Reply to  Matt Salzberg
8 years ago

Point of order, but relay-only swimmers are allowed to enter whatever individual events they have B cuts in. Part of the reason the line only went to 13 on the womens’ side last year is that there were so many relay-only swimmers, and as you mentioned earlier, these swimmers are selected before swimmers in the individual events without A cuts. More relay-only swimmers in their B-cut events leads to fewer B-cut only swimmers making the meet.

8 years ago

In the second to last sentence, I think you meant “Division III “A” time standards are faster than the Division I “B” time standards “. Which is indeed a mental step. I also think it might help future recruits (especially men with fewer D1 opportunities) become attracted to the growing speed and competitiveness of D3 swimming.

Matt Salzberg
Reply to  Michael
8 years ago

Absolutely. And this has already happened. The 2 time defending 200 IM national champion was a 1:49.9 IMer in High School. Chose to swim D3. I know of a swimmer going D3 this year that is now a 1:51/3:56 IM, 56/2:00 BR. There are two sub-1:40 200 freestylers. Another is 50/1:49 backstroker.

I know these aren’t times that get the big D1 powerhouses excited (especially after it practically takes a sub 44 guarantee to be top a 10 guy recruit for next year), but most D1 programs at the upper end, and most every mid-major would probably take these kids.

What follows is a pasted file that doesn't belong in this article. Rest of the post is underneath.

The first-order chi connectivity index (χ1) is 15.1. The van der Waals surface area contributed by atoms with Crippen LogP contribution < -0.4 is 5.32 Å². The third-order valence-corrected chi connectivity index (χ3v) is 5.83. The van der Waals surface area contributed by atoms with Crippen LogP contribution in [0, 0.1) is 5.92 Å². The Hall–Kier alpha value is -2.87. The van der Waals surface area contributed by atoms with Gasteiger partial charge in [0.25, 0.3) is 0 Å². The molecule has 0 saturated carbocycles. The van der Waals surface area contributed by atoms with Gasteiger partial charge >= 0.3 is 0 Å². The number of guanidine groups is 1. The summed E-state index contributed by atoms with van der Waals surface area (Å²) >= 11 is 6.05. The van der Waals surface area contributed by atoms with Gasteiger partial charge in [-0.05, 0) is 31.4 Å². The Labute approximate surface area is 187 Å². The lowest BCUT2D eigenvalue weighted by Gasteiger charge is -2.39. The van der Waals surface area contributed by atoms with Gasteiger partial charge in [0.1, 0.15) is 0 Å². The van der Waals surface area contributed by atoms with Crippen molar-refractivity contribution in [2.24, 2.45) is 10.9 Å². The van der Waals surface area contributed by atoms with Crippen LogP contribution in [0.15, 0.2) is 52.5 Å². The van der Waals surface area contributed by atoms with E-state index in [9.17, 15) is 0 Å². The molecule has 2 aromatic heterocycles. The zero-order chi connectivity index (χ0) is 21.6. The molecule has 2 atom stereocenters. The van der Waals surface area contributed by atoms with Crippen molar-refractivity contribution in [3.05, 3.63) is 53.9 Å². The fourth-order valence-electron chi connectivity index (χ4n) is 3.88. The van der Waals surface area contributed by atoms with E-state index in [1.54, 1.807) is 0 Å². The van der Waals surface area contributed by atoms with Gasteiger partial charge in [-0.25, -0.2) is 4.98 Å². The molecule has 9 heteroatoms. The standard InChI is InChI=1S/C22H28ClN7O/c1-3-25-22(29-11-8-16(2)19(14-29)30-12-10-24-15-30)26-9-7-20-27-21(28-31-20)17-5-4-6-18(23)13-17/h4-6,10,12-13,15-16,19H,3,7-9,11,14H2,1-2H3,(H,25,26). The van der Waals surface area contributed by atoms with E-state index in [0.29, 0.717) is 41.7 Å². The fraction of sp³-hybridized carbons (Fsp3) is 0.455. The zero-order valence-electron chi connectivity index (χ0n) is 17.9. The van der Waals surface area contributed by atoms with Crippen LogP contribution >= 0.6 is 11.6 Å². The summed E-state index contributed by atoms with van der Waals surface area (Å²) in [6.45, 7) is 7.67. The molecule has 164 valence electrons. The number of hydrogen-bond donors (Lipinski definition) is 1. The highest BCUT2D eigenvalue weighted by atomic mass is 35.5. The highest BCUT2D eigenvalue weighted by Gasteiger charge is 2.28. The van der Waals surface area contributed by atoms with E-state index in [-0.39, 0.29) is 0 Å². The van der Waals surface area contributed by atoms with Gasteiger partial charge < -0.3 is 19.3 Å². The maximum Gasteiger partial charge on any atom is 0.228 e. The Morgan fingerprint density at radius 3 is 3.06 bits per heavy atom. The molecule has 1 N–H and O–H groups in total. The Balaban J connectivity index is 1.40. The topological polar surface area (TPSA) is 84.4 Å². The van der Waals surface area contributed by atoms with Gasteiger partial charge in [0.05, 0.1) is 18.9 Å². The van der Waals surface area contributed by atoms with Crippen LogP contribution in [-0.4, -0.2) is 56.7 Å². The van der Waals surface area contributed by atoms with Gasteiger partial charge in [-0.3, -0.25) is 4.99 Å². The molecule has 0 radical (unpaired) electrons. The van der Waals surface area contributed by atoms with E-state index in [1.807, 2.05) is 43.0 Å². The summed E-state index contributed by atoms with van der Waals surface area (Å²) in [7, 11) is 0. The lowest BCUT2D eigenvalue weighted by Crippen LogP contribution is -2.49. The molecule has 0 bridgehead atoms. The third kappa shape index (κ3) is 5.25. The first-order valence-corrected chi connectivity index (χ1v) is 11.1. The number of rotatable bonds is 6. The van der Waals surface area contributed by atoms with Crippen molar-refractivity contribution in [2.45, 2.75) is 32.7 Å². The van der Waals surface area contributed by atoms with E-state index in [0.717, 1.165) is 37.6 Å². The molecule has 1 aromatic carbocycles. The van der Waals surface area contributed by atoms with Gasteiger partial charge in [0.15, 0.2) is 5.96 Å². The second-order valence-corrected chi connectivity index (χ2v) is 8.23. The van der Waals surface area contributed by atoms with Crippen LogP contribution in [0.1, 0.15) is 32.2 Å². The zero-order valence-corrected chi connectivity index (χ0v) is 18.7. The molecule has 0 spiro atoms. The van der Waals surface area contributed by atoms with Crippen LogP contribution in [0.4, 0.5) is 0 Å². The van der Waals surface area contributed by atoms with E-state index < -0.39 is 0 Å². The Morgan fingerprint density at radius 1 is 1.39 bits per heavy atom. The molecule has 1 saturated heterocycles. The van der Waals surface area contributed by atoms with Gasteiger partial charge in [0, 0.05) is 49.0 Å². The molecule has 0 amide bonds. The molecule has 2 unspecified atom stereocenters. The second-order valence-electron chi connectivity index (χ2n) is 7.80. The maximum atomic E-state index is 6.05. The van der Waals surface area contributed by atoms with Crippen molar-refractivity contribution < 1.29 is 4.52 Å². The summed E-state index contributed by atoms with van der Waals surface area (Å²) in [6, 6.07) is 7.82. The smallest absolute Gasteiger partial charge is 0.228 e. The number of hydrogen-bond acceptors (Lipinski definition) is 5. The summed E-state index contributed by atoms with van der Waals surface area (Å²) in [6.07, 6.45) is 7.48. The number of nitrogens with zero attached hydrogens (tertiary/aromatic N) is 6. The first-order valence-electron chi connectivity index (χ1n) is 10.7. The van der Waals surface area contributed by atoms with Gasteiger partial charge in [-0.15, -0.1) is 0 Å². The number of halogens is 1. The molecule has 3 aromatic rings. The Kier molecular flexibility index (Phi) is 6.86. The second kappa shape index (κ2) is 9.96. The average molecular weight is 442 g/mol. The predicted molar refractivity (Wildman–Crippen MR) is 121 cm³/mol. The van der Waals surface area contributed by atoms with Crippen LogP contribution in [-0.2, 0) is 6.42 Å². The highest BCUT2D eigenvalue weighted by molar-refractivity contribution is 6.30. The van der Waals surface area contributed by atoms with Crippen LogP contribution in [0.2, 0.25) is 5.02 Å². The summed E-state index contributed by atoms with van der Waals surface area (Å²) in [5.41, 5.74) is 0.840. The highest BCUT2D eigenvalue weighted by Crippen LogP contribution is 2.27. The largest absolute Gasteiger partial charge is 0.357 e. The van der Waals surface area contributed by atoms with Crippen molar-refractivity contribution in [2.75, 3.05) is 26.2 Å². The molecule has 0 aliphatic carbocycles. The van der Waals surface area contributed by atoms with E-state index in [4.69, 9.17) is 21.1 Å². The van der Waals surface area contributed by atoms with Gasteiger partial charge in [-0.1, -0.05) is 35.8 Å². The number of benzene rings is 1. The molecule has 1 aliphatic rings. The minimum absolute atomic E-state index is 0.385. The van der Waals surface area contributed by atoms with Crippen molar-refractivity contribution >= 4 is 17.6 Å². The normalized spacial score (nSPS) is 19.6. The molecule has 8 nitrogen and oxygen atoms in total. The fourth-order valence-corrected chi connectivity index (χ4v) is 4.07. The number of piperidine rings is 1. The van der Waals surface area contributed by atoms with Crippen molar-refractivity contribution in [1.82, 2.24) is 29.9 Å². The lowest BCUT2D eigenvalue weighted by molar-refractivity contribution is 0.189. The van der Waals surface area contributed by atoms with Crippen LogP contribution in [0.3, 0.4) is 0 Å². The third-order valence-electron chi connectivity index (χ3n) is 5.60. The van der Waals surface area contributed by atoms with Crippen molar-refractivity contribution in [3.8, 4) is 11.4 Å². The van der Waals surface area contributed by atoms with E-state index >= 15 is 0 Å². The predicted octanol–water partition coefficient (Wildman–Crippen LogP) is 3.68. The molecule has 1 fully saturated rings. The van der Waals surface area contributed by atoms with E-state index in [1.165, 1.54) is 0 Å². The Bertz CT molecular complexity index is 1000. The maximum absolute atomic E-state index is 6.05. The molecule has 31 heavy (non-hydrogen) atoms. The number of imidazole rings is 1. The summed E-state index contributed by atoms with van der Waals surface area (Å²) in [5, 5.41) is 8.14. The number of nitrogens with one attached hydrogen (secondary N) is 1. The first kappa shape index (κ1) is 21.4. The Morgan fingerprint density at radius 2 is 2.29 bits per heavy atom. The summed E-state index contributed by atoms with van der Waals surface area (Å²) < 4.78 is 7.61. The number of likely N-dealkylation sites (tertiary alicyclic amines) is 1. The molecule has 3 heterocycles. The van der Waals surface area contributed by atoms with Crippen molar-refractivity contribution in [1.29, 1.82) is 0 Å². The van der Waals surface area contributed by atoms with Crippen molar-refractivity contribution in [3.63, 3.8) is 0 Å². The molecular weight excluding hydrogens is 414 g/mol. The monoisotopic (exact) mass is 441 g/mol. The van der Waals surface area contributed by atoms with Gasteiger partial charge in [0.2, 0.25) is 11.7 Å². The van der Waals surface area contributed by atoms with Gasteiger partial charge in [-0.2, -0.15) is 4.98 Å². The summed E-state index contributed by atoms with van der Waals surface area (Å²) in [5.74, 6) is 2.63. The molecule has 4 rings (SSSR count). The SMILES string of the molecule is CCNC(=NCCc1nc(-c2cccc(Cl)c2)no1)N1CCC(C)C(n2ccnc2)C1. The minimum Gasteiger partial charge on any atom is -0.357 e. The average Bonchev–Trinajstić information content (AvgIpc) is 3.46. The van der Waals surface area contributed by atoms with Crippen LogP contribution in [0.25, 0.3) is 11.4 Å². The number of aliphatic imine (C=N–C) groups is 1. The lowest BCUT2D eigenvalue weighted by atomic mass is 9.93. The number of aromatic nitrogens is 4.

Reply to  Michael
8 years ago

I agree that this will definitely attract recruits. The problem with D3 swimming as I see it though is the limited training time that the swimmers are allowed. I think it might effectively knock any realistic hopes of going international, or being a competitive one. For this, I think you really need to train minimum 50/52. If this issue were different, I think some D3s would eventually challenge some D1s timewise.

8 years ago

These are fast times! I went to Cal Poly in San Luis Obispo. Didn’t swim… but probably could have walked on despite it being DI. The truth is many swimmers would not even get A cuts in D3, despite competing in the PAC 12, and we have only sent 2-3 swimmers in the past 10 years to the actual NCAA meet.

That’s not to knock the team… there are some very talented guys and girls swimming out there. But the fact is the swimmers swimming D1 championship level are just insanely fast…not to mention those that can actually final at that level.

C Martin
8 years ago

These time drops are HUGE! I can see why some people on the collegeswimming.com forums are complaining many swimmers will fail to make the ‘A’ cut this year. 35.54 seconds in the 1650 alone! That’s 50 yards and then some for most swimmers.

Mike S
8 years ago

Just curious, what time did it take to qualify in the 100 back for men’s at nationals last year? There seems to be a misprint there.

About Kelsey Zimcosky

"Once a swimmer, always a swimmer" is the motto that Kelsey Zimcosky lives by.  Though she could not compete after 10 years in the sport due to a shoulder injury, she has been unable to stay away from the water. While it is strange watching the sport from the deck, …